I Turned a Spare Bedroom into a Dog Gymnasium Using Everyday Household Items
From buying a house specifically with my dogs in mind to painting a rainbow wall in my office where I spend my days writing, I can’t say I’ve ever been conventional in how I structure my life. The past year has only taken this to a new level — like so many other people, I have sought ways to optimize every area of my home to be the most comfortable for me and my family. That includes my dog: Last summer, I decided to do a home “makeover” and turn the spare bedroom where I stored dog things into an actual doggy gym.
As a dog trainer and active participant in trick dog titling — a sport that your dog can get involved with from home — I wanted to refresh the room where I end up filming a lot of videos for my dog’s Instagram and YouTube channel. I also wanted to create an organized space where my dog and I could focus on the sports we love at home.
Dogs of all sizes, ages, and breeds need physical and mental exercise, and the goal for developing a home gymnasium for my dog is to give us a space for that. Staying active with a pet is always important and has only grown more so during the pandemic and the cold and dark hours of winter, when it’s not possible to give your furry friend dog the same level of enrichment she’s used to. The good news is you can enrich your dog’s day inside, whether you have a whole room to devote to a doggy gymnasium, or if you just want to do some training in a corner of your living room.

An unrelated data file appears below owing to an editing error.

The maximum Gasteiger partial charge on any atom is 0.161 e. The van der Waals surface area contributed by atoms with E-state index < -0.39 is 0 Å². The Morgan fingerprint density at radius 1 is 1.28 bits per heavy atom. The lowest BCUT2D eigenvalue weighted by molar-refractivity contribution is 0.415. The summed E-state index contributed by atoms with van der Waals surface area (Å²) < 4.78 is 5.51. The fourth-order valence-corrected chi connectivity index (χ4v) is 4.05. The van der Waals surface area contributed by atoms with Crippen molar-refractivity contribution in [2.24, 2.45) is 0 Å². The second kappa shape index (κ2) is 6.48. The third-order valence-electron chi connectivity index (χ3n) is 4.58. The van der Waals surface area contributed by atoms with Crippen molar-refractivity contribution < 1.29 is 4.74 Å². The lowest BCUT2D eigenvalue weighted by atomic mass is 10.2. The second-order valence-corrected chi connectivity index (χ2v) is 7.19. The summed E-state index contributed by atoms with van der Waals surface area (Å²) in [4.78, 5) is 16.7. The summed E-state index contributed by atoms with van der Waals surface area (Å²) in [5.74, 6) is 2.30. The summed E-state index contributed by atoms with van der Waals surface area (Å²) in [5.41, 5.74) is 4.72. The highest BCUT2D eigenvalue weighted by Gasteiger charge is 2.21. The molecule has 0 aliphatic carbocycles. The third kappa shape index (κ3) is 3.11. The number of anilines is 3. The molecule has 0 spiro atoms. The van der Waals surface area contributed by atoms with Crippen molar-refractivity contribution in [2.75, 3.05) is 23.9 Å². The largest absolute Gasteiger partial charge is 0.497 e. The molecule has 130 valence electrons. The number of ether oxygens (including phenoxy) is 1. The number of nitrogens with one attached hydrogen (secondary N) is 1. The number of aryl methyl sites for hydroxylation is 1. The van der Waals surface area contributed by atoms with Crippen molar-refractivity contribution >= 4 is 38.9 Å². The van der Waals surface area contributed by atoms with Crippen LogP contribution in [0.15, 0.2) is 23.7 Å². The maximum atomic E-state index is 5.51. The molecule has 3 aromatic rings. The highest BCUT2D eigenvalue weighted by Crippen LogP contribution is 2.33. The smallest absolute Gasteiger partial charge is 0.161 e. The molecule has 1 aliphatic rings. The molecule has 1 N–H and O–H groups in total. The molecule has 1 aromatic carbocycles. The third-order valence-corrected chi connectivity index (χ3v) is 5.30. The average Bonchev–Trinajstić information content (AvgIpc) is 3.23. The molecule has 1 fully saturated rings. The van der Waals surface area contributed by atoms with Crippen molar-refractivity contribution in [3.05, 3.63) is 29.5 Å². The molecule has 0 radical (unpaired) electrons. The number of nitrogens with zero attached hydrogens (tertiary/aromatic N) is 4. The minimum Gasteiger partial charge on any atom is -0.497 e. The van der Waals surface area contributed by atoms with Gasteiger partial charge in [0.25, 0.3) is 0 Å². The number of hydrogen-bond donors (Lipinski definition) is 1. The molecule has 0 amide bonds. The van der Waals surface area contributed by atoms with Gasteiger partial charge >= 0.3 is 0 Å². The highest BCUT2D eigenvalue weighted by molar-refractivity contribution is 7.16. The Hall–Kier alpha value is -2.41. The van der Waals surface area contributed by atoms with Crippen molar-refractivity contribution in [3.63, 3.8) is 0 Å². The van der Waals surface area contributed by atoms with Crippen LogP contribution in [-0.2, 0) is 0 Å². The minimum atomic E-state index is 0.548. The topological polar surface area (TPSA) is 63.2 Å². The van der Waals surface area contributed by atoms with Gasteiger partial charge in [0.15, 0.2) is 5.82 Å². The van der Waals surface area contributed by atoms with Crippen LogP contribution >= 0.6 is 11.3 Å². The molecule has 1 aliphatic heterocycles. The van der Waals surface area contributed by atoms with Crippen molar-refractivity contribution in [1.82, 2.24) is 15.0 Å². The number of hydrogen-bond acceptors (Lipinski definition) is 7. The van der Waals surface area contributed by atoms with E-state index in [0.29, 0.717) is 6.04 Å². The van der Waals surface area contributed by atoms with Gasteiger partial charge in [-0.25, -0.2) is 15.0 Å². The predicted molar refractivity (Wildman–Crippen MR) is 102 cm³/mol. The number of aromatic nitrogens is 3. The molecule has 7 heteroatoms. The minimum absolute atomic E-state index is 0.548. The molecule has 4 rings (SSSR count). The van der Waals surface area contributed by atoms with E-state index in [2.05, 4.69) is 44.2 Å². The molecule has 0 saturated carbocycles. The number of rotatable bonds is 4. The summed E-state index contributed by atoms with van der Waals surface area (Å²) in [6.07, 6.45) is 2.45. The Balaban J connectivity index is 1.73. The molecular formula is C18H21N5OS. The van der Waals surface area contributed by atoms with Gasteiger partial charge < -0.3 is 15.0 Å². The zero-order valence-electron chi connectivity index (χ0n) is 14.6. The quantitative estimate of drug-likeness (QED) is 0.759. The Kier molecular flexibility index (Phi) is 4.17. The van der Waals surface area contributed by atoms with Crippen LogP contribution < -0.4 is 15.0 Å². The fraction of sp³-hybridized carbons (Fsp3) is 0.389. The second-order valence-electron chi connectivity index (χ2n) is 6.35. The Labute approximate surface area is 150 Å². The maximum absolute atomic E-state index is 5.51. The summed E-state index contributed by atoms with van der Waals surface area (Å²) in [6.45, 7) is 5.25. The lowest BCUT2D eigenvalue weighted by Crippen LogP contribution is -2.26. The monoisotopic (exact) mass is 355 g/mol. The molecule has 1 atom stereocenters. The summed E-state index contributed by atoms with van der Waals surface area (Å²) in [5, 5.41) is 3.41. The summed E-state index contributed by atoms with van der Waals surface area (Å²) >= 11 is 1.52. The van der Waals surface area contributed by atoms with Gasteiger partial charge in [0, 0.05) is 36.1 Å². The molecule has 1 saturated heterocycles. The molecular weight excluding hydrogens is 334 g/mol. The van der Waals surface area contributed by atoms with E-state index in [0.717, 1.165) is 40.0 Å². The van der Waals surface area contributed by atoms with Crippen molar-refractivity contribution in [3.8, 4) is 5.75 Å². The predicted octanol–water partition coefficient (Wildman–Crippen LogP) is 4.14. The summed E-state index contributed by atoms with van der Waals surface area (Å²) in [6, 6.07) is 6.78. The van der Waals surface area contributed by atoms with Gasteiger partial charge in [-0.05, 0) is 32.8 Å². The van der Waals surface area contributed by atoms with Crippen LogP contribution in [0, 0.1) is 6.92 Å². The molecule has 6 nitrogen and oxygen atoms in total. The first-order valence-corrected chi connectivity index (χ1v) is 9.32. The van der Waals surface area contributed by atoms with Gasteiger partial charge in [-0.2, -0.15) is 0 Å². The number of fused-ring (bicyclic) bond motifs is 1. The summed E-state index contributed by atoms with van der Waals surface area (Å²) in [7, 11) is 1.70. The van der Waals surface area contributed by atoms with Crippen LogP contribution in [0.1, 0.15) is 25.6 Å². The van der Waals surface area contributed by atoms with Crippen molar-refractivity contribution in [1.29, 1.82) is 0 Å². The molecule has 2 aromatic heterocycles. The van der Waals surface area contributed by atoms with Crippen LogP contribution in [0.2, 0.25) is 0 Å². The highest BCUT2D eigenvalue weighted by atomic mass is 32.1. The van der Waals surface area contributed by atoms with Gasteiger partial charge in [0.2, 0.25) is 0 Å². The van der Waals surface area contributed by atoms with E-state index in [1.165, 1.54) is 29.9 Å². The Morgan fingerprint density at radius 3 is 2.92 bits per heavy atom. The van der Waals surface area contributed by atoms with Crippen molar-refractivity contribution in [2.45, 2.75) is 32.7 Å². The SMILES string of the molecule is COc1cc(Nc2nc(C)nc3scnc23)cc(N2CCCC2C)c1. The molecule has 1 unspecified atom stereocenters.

Before increasing your dog’s physical activity it’s always a good idea to talk with your dog’s vet to check for underlying conditions, and to keep your dog’s individual health needs in check.
A note on flooring:
If you want to get your dog more active inside your home, the most important thing to consider is your flooring. Performing tricks on hardwood or tile floors can be extremely dangerous to your dog’s joints, and it’s important that dogs have traction underneath them in order to prevent slipping or a risk of injury.
For my dog gym, I purchased blue and yellow foam matting from GreatMats; covering the entire room cost $250 which felt reasonable given how much nice area rugs cost in comparison. If you don’t have or want to devote an entire room to this endeavor, you can invest in a durable area rug, or even use a yoga mat if you want an option that you can store away.
Skills to teach at home:
Having a home gym for your dog is only as good as the time that you dedicate to training and playing with your dog. To keep your dog motivated, have lots of treats and/or toys that your dog is excited about. Some ways to start playing with your dog include:
Box Search: One of the best (and free!) props you can add to your dog’s gym are empty boxes of different sizes. Hide treats and toys in the boxes and then let your dog search for them. This simple game is the foundation for the competitive sport of scentwork. It’s also the kind of work that search and rescue and even COVID-sniffing dogs are trained to do!